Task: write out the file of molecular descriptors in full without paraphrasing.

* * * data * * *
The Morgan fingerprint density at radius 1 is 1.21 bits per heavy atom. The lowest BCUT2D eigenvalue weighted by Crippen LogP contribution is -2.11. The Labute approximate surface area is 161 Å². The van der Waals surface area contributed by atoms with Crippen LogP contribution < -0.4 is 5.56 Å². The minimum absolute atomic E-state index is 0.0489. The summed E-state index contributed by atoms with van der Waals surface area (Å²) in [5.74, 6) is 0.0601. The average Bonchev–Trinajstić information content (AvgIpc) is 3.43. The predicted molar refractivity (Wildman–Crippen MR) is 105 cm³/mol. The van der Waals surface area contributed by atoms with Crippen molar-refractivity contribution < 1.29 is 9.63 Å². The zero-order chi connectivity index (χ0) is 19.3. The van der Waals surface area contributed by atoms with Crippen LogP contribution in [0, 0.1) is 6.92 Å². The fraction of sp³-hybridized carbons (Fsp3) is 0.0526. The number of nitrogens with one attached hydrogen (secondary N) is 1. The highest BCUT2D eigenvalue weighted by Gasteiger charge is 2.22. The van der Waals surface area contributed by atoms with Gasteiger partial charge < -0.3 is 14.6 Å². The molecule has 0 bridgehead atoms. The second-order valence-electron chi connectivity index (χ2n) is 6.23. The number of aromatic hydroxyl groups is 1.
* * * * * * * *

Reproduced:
The Morgan fingerprint density at radius 1 is 1.21 bits per heavy atom. The lowest BCUT2D eigenvalue weighted by Crippen LogP contribution is -2.11. The Labute approximate surface area is 161 Å². The van der Waals surface area contributed by atoms with Crippen LogP contribution < -0.4 is 5.56 Å². The minimum absolute atomic E-state index is 0.0489. The summed E-state index contributed by atoms with van der Waals surface area (Å²) in [5.74, 6) is 0.0601. The average Bonchev–Trinajstić information content (AvgIpc) is 3.43. The predicted molar refractivity (Wildman–Crippen MR) is 105 cm³/mol. The van der Waals surface area contributed by atoms with Crippen molar-refractivity contribution < 1.29 is 9.63 Å². The zero-order chi connectivity index (χ0) is 19.3. The van der Waals surface area contributed by atoms with Crippen LogP contribution in [0, 0.1) is 6.92 Å². The fraction of sp³-hybridized carbons (Fsp3) is 0.0526. The number of nitrogens with one attached hydrogen (secondary N) is 1. The highest BCUT2D eigenvalue weighted by Gasteiger charge is 2.22. The van der Waals surface area contributed by atoms with Gasteiger partial charge < -0.3 is 14.6 Å². The molecule has 0 bridgehead atoms. The second-order valence-electron chi connectivity index (χ2n) is 6.23. The number of aromatic hydroxyl groups is 1.